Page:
KANSAS CITY, Mo. — With violent crime again in the spotlight in the Kansas City area after several homicides this week alone – along with a lawsuit tied up in court over $42 million being reallocated from KCPD's budget into a community services and prevention fund – neighborhood leaders created a town hall event.
"We think that all of the taxpayer money should be accounted, transparent, should be audited and should be available for us to discuss," John James, president of Wendall Phillips Downtown East Neighborhood Association, said.
James, along with several other KCMO eastside neighborhood leaders, discussed the city's $42 million KCPD reallocation plan in front a few Kansas Citians in the 18th and Vine District.
Here at a Community Response Team (CRT) meeting where seven neighborhood leaders are discussing several topics, one including the KCPD reallocation of $42 million into a community services and prevention fund. They are in favor of the mayor’s proposal. @41actionnews pic.twitter.com/aYSavNkwzk— Nick Starling (@NickStarlingTV) June 9, 2021
"I believe that there isn’t any department anywhere who should not be held accountable for what they do with our tax dollars," Marquita Taylor, Santa Fe Neighborhood Association president, said.
So where should this $42 million dollars go? Many people who attended this meeting had different opinions, but it ultimately came down to finding a way to do something new to solve the city's crime problem.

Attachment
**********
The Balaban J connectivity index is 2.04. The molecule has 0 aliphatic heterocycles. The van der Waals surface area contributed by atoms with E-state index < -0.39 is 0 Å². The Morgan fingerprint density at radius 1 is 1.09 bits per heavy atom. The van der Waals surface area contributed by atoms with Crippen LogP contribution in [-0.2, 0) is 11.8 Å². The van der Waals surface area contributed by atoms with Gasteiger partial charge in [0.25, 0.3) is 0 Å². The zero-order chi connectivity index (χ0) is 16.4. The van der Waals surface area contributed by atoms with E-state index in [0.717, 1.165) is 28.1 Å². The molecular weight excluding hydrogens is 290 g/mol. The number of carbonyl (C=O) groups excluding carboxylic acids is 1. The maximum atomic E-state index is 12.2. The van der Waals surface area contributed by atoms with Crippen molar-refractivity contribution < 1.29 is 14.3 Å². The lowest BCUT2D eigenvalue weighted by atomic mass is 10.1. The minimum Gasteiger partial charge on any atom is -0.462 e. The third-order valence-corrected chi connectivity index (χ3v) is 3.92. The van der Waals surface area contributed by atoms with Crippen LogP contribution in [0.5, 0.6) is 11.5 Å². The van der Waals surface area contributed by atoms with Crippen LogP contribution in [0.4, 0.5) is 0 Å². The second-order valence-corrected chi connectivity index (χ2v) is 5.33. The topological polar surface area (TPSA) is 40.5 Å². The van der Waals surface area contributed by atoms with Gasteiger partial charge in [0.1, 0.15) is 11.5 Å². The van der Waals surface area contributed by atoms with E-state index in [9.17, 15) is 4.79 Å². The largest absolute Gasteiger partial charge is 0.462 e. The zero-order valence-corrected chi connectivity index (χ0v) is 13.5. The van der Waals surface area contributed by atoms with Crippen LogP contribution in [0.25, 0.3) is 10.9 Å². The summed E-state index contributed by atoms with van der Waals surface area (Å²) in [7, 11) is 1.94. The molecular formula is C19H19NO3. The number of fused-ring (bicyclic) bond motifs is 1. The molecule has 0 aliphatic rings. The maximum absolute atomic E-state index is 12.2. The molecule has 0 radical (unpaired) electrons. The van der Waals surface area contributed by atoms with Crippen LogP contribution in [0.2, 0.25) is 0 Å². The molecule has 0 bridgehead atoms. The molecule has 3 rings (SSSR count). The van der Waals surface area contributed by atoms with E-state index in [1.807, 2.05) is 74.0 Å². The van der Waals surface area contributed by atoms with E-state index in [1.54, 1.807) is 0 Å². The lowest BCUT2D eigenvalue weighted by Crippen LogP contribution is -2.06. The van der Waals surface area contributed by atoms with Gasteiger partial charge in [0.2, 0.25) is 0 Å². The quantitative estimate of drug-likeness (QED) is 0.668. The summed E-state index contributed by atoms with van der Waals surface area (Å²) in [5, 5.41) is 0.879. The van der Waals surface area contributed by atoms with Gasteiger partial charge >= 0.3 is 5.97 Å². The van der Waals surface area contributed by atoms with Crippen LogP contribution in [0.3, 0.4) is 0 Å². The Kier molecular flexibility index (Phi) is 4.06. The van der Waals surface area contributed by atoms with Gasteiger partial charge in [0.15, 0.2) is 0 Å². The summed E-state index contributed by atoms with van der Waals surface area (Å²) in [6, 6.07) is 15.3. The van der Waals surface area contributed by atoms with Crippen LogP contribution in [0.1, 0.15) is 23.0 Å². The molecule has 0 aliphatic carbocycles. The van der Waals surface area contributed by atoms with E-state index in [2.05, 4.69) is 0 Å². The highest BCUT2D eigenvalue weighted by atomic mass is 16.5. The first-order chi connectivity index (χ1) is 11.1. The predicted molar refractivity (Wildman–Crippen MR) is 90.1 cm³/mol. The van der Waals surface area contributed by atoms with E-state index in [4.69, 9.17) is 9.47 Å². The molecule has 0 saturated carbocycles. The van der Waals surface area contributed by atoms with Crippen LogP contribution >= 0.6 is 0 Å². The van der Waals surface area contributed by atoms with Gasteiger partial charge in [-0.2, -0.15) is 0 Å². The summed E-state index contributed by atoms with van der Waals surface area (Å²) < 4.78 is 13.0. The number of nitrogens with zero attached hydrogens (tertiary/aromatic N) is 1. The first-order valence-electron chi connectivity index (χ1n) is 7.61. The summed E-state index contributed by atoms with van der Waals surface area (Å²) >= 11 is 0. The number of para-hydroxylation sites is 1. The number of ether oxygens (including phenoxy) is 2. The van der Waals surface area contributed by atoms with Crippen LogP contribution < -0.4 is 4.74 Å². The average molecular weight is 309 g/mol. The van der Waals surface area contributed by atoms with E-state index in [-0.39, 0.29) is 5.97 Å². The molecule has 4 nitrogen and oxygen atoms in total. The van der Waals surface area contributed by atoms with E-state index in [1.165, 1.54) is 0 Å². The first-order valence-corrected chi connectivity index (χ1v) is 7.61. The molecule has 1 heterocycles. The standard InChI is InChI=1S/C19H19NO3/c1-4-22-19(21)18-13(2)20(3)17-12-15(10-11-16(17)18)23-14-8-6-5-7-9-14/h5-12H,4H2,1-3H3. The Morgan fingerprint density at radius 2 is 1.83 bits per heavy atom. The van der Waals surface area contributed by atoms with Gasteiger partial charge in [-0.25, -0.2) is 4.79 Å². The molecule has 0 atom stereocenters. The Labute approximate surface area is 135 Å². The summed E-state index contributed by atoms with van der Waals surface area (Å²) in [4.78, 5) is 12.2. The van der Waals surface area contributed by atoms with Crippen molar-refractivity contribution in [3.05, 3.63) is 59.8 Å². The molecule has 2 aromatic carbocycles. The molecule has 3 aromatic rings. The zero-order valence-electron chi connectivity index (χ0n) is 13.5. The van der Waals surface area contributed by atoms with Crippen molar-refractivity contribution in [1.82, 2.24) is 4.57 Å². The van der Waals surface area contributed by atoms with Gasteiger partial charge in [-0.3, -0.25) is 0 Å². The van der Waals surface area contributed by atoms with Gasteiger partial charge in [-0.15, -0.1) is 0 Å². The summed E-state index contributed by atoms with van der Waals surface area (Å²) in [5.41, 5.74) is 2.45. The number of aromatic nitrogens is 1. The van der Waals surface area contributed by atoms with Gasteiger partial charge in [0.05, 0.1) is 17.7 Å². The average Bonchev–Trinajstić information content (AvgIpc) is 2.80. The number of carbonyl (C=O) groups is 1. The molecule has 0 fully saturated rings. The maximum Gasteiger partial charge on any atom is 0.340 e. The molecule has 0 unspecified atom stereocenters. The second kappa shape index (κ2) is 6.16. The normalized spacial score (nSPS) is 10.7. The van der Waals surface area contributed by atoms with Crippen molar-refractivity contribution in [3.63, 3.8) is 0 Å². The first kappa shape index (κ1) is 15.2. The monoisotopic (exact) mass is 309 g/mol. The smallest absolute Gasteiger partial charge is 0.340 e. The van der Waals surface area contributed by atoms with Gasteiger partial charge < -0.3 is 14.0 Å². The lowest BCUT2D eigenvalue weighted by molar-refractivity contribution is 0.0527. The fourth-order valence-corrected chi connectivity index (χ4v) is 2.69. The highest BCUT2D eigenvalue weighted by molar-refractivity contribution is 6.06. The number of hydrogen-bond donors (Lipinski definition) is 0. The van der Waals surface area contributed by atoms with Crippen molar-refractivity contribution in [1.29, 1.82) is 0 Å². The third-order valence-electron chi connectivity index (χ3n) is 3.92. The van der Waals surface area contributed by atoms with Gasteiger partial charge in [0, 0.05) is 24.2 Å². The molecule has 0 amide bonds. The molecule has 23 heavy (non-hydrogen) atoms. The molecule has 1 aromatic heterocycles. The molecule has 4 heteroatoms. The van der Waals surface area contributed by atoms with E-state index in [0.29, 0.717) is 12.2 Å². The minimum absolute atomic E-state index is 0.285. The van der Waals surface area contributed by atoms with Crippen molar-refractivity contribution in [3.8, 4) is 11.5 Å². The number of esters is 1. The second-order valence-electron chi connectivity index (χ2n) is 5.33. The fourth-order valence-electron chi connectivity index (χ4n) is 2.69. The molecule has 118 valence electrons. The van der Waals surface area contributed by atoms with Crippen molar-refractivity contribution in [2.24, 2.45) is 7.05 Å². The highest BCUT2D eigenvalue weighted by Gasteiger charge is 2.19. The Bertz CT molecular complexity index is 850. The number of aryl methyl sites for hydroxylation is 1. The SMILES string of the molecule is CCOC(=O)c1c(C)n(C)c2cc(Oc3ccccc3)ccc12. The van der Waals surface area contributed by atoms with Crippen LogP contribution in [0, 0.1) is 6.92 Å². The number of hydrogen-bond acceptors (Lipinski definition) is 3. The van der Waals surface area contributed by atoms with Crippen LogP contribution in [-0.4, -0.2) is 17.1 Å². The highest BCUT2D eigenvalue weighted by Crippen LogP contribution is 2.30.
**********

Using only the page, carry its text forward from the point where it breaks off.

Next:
"There has to be a mental illness component," said Lamar Vickers, cofounder of KCOG, "when they call the CIS officers, there needs to be more. They need to be more active."
Robert Williams, another KCOG cofounder, said the funds should go toward training.
"I think money will be better spent training I think that’s the issue is with them," Williams said.
Three KCMO councilwomen who voted for the plan also attended town hall and spoke on why they supported this move.
"With this $42 million, we want to be able to respond to what we’re hearing from neighborhood leaders and residents around addressing issues of crime and violence, addressing homicides before they occur, addressing root causes," Melissa Robinson, who represents District 3, said.
6th District At-Large Councilwoman Andrea Bough had similar thoughts.
"We need to, as a community and as taxpayers and council members, have a conversation about how the money is spent to ensure that we are addressing the issues," Bough said, "and so it’s about accountability and violence prevention."
Ryana Parks-Shaw, 5th District councilwoman, said KCPD Chief Rick Smith has not yet come to speak with council members.
"How can we come up with solutions if we can’t sit at the table to work together?" Parks-Shaw said.
As tempers have flared on each side of this debate, many at the town hall said they hope everyone cools down to listen to one another.
"We need to come together, we need to be a city," James said.